Previous Work in Genetic Code Expansion
At the end of every gene is one of several stop codons. These lead to the recruitment of a corresponding tRNA that ends transcription of the gene. The discovery that certain mutated tRNAs could suppress these amber or stop codons was made thirty years ago . Since then, amber suppressor tRNAs have been extensively studied as a means to insert an unnatural amino acid into a protein.
There is, however, a problem with trying to use stop codons to code for unnatural amino acids; there are only so many of them. Such a modified translational system may at best add one or two modified amino acids into a protein. Having suppressor tRNAs encoding stop codons could also affect the translation of numerous other genes. The use of an expanded genetic code with a quadruplet codon as a means of adding unnatural amino acids by-passes this restriction. All modified tRNAs and aminoacyl-tRNA synthetases use an entirely new set of four-letter genetic “words” independent of the natural triplet codons.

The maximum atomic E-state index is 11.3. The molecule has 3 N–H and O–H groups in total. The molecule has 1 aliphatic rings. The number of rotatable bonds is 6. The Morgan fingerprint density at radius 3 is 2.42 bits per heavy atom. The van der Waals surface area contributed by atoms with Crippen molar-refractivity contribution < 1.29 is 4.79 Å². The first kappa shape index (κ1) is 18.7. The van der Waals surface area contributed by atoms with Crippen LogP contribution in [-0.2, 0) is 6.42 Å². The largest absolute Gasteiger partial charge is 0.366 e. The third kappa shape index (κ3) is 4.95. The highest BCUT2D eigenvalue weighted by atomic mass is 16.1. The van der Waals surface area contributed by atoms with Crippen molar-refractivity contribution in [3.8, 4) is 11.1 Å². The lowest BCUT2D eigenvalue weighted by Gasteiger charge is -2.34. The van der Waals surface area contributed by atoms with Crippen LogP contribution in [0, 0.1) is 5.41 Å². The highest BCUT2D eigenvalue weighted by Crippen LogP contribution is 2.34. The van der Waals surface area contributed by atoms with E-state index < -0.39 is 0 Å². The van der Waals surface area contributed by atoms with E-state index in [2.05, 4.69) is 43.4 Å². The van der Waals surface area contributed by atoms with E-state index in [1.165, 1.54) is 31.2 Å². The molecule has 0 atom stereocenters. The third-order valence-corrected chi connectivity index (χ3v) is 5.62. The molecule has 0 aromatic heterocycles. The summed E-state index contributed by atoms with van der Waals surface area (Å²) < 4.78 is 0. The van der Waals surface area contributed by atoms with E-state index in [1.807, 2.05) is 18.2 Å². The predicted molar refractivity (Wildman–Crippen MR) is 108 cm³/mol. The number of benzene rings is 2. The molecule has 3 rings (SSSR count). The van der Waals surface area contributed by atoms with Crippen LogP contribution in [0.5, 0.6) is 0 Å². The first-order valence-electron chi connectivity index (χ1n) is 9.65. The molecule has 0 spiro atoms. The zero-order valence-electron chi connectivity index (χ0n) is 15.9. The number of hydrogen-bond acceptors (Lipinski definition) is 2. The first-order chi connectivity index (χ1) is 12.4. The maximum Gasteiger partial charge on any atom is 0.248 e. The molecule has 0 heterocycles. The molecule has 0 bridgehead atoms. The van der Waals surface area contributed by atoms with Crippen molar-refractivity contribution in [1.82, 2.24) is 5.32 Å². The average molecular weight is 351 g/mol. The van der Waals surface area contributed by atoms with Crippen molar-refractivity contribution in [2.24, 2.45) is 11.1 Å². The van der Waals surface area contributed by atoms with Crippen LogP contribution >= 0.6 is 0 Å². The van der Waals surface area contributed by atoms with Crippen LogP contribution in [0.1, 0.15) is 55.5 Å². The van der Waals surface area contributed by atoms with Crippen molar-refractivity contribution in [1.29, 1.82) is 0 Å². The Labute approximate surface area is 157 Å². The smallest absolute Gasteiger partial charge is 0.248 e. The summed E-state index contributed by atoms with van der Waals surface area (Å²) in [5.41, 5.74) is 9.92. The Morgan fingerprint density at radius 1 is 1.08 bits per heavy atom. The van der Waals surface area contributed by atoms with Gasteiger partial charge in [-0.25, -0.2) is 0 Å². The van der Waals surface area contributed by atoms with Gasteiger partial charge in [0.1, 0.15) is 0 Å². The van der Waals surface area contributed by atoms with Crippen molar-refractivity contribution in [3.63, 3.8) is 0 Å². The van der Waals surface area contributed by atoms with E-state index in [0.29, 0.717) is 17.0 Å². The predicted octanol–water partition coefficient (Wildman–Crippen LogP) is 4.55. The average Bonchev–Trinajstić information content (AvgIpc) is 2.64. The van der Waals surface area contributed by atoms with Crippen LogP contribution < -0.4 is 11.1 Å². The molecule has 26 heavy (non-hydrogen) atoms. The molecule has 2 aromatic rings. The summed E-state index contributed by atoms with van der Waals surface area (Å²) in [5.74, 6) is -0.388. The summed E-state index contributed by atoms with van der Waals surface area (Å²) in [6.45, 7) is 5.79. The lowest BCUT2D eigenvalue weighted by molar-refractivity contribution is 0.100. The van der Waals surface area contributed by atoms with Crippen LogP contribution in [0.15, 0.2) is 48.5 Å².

tRNAs able to read a quadruplet codon have been found naturally as frameshift suppressors. They have been so named because they suppress mutations in DNA that add a single nucleotide. Such an addition would, without the presence of the frameshift suppressor, cause all subsequent triplet codons to be out of phase. In other words, if a single letter is added to the sentence “THE CAT WAS FAT” and the spacing is kept the same, the sentence becomes “THX ECA TWA SFA”. The sentence no longer makes sense. The same thing happens to genetic codes when you add an extra “X” nucleotide, this is called a frameshift mutation. Analysis of these frameshift suppressor tRNAs revealed that they had a single added base in their anticodon loop, allowing them to read a corresponding four base codon on mRNA. Since their discovery, modified tRNAs have been used to incorporate natural amino acids in response to quadruplet codons in E. coli .